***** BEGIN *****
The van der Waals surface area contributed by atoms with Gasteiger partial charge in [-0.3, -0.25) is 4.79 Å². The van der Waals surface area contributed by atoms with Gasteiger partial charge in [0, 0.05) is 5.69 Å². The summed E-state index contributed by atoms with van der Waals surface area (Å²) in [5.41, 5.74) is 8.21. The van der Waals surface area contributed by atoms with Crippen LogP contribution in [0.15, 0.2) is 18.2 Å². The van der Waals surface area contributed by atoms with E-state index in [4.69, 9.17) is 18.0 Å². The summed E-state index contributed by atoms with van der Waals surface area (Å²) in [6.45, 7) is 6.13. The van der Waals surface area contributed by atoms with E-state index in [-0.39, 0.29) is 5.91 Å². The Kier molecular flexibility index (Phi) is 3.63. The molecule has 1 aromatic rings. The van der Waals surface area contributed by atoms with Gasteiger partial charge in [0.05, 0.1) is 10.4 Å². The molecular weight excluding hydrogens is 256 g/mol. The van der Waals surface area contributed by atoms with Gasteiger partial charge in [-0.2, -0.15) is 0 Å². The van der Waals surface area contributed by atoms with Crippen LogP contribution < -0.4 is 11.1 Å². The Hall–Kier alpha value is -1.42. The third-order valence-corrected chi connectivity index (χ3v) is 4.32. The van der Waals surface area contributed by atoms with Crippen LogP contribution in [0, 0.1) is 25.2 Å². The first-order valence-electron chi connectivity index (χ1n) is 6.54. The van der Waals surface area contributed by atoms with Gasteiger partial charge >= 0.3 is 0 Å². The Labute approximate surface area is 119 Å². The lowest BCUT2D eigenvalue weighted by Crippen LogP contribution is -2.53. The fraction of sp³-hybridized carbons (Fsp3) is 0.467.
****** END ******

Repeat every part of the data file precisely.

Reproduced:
The van der Waals surface area contributed by atoms with Gasteiger partial charge in [-0.3, -0.25) is 4.79 Å². The van der Waals surface area contributed by atoms with Gasteiger partial charge in [0, 0.05) is 5.69 Å². The summed E-state index contributed by atoms with van der Waals surface area (Å²) in [5.41, 5.74) is 8.21. The van der Waals surface area contributed by atoms with Crippen LogP contribution in [0.15, 0.2) is 18.2 Å². The van der Waals surface area contributed by atoms with E-state index in [4.69, 9.17) is 18.0 Å². The summed E-state index contributed by atoms with van der Waals surface area (Å²) in [6.45, 7) is 6.13. The van der Waals surface area contributed by atoms with E-state index in [-0.39, 0.29) is 5.91 Å². The Kier molecular flexibility index (Phi) is 3.63. The molecule has 1 aromatic rings. The van der Waals surface area contributed by atoms with Gasteiger partial charge in [0.05, 0.1) is 10.4 Å². The molecular weight excluding hydrogens is 256 g/mol. The van der Waals surface area contributed by atoms with Gasteiger partial charge in [-0.2, -0.15) is 0 Å². The van der Waals surface area contributed by atoms with Crippen LogP contribution < -0.4 is 11.1 Å². The Hall–Kier alpha value is -1.42. The third-order valence-corrected chi connectivity index (χ3v) is 4.32. The van der Waals surface area contributed by atoms with Crippen LogP contribution in [0, 0.1) is 25.2 Å². The first-order valence-electron chi connectivity index (χ1n) is 6.54. The van der Waals surface area contributed by atoms with Gasteiger partial charge >= 0.3 is 0 Å². The Labute approximate surface area is 119 Å². The lowest BCUT2D eigenvalue weighted by Crippen LogP contribution is -2.53. The fraction of sp³-hybridized carbons (Fsp3) is 0.467.